I was having a drink with a friend of mine who works for a pollster recently and we started talking about the “silent Tory” phenomenon I’ve written about previously. He wasn’t so sure about this being relevant in 2015 (I should disclose, he’s a Labour supporter), and disputed any comparison between this coming election and 1992. However, he then turned around and said something I wasn’t expecting.
“It’s the silent Lib Dems I’m interested in.”
I asked him what he was talking about. He said that he was convinced there are a lot of people out there who will not admit to voting Lib Dem to a pollster, despite the fact that this is exactly what they secretly intend to do.
“Could be worth 5%, I reckon. You might see it finally appear in April, closer to the day – maybe you’ll only see it on the day.”
I’ve been ruminating on this since. Do I believe the silent Lib Dem exists? Let’s weigh it up properly.
It is true that the Lib Dems have taken a mighty beating from the political press over the last five years. This would tend to have the effect of making people shy about admitting to sympathising with the Liberal Democrats, I can imagine. There are also a group of people who although they may not have approved of the Coalition, might vote Lib Dem if it was between them and the Tories; or particularly if it was between them and UKIP.
A lot of people who have voted Lib Dem in the past have been “none of the above” types, who it has been presumed far and wide will not plump for the party now that’s it’s been in government. But perhaps being so villainised by the media will capture the sympathy of some in marginal seats, particularly ones where the Greens have no hope (i.e. all of them)?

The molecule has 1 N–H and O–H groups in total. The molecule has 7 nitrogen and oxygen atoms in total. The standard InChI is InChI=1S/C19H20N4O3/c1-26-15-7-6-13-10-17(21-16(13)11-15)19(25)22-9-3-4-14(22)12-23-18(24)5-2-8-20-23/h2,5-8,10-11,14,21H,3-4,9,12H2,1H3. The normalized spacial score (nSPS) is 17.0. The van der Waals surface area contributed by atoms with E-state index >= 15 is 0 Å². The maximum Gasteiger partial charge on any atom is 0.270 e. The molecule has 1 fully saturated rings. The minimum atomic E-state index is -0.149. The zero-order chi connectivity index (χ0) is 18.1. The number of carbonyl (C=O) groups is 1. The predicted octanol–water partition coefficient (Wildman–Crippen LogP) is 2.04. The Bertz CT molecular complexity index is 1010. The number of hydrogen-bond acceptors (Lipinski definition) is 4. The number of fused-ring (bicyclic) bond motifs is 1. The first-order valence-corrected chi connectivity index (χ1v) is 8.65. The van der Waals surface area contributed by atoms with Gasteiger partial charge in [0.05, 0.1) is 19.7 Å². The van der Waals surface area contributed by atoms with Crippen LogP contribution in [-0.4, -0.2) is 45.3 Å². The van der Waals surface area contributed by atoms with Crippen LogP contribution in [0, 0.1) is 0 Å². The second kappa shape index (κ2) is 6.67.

On the flipside, it seems far too tempting to feel like a magical five points is going to come the Lib Dems way on May 7th. I’d like to believe in the idea of “silent Lib Dems”, really I would, but somehow I just can’t. It feels too much like political comfort eating.
As with all of these questions surrounding the general election, we’ll find out for sure one way or another in a few weeks time. I suppose if we do see a sudden unexpected bump for the Liberal Democrats on May 7th, I’ll owe my Labour supporting pollster friend a pint.
It didn’t happen in the European elections. If anything, the Lib Dems did worse than the polls has predicted.
Yes but the Euro poll is a weird one that is usually indicative of nothing in respect to how any party does in the general election (a lesson UKIP never learns). Also, the Lib Dems have always done badly in the Euros, so same again.
We always do better in the locals than the polls suggest and there’s nothing to say that can’t happen in the GE especially in places where we have a particularly strong base